Evolution: Warm-hearted crocs

  title={Evolution: Warm-hearted crocs},
  author={Adam P. Summers},
  • A. Summers
  • Published 14 April 2005
  • Biology, Medicine
  • Nature
Our ideas about how crocodiles evolved have just taken a battering. It seems that these cold-blooded creatures, with their limited capacity for prolonged activity, might have had active, warm-blooded ancestors. 
A review of the taxonomy of the living Crocodiles including the description of three new tribes, a new genus, and two new species.
The taxonomy of the living Crocodilians is reviewed and the nomenclature of most living species is updated.
Palaeohistological Evidence for Ancestral High Metabolic Rate in Archosaurs.
The results show that Mesozoic theropod dinosaurs exhibit metabolic rates very close to those found in modern birds, that archosaurs share a higher ancestral metabolic rate than that of extant ectotherms, and that this derived high metabolic rate was acquired at a much more inclusive level of the phylogenetic tree, among non-archosaurian archosauromorphs.
Oxygen isotopes suggest elevated thermometabolism within multiple Permo-Triassic therapsid clades
It is concluded that mammalian endothermy originated in the Epicynodontia during the middle-late Permian, and major global climatic and environmental fluctuations were the most likely selective pressures on the success of such elevated thermometabolism.
Thermophysiologies of Jurassic marine crocodylomorphs inferred from the oxygen isotope composition of their tooth apatite
Endothermy in metriorhynchids might have been a by-product of their ecological adaptations to active pelagic hunting, and it probably allowed them to survive the global cooling of the Late Jurassic, thus explaining the selective extinction affecting Thalattosuchia at the Jurassic–Cretaceous boundary.
First and most northern occurrence of a thalattosuchian crocodylomorph from the Jurassic of the Isle of Skye, Scotland
The Jurassic was a key interval for the evolution of dinosaurs, crocodylomorphs and many other vertebrate groups. In recent years, new vertebrate fossils have emerged from the Early–Middle Jurassic
DNA methylation in reptiles.
The craniomandibular anatomy of the early archosauriform Euparkeria capensis and the dawn of the archosaur skull
The skull of Euparkeria epitomizes a major evolutionary transition, and places crown Archosaur morphology in an evolutionary context, corresponding to increases in brain size, visual sensitivity, upright locomotion and metabolism around this point in archosauriform evolution.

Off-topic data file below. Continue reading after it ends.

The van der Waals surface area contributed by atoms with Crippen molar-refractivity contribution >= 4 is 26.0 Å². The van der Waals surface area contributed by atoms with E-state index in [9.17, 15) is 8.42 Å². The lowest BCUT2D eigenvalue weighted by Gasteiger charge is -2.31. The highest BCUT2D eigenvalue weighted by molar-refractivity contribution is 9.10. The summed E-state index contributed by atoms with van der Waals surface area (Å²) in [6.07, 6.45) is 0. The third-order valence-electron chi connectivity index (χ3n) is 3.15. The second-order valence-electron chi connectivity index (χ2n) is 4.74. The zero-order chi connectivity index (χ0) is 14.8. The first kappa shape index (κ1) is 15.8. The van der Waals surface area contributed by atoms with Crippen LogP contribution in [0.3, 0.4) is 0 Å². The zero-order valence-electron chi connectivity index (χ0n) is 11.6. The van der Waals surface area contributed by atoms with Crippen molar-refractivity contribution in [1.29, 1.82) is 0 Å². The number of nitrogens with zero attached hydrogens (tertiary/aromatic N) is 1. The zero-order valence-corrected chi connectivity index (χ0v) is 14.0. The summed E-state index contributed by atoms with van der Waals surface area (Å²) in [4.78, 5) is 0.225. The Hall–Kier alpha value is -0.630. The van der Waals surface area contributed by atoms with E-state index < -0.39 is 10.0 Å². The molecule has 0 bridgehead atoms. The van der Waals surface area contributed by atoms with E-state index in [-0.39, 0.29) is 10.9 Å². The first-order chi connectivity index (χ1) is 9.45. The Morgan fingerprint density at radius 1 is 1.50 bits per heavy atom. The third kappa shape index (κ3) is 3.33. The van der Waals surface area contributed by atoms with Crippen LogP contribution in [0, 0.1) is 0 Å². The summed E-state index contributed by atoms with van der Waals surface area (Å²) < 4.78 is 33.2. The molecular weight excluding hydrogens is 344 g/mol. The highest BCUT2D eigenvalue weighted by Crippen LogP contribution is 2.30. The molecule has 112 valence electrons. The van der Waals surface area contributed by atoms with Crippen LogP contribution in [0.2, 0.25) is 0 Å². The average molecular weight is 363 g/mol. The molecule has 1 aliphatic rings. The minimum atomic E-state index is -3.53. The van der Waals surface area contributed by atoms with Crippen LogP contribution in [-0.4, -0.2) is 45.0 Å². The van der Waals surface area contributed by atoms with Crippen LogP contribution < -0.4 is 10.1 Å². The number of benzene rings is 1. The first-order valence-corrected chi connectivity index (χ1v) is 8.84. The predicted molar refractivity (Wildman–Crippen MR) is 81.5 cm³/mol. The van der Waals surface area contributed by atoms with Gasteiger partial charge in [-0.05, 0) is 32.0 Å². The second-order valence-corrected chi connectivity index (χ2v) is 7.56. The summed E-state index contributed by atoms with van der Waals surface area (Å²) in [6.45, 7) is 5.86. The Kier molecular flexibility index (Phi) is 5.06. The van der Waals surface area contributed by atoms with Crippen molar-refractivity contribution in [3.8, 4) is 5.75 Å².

The evolution of the avian genome as revealed by comparative molecular cytogenetics
Speculating as to the reasons for the strange behaviour of these chromosomes as well as the role of telomeres and nuclear organisation in avian evolution is suggested.
Evidence for High Bone Growth Rate in Euparkeria Obtained Using a New Paleohistological Inference Model for the Humerus
New evidence is provided for the hypothesis of an ancestral endothermic state for the last common ancestor of archosaurs, and it is shown that non-archosaurian archosauromorphs and Triassic crurotarsans may have been characterized by a thermometabolism more similar to that of dinosaurs rather than that of lepidosaurs and turtles.
Bone histology of Iberosuchus macrodon (Sebecosuchia, Crocodylomorpha)
Bone histology in the femora of two specimens attributed to I. macrodon suggests that Iberosuchus basically had a slow, cyclical growth indicative of an ecto-poikilothermic, lizard-like, resting metabolic rate, however, it might also have retained a limited capacity for fast periosteal accretion in relation to local morphogenetic requirements as, for instance, the development of crests or trochanters.


Evidence for Endothermic Ancestors of Crocodiles at the Stem of Archosaur Evolution
Developmental studies show that all of these uniquely crocodilian features are secondarily derived, indicating a shift from the complete separation of blood flow of endotherms to the controlled shunting of ectotherms.
Getting Warmer, Getting Colder: Reconstructing Crocodylomorph Physiology
The authors argue not merely that crocodilian biology was modified from that of their Triassic and Early Jurassic ancestors but explicitly that these ancestors had attained full endothermic status, and provide no compelling evidence that endothermy was in fact present in the ancestral forms.
The complete mitochondrial genome of Alligator mississippiensis and the separation between recent archosauria (birds and crocodiles).
The complete mitochondrial genome of the alligator, Alligator mississippiensis, was sequenced and maximum-likelihood branch length data of amino acid sequences suggest that the divergence between the avian and crocodilian lineages took place at approximately equal to 254 MYA.
The evolution of activity capacity.
The capacities of animals for activity (burst speed, maximal exertion, endurance) are examined in relation to their selective importance in extant populations and the pattern of their evolution in
The integration of ventilation and locomotion in archosaurs
It is suggested that an ischiotruncus muscle pulled the medial aspect of the gastralia caudally, and thereby helped to produce inspiration by increasing the volume of the cuirassal basket in non-avian theropods.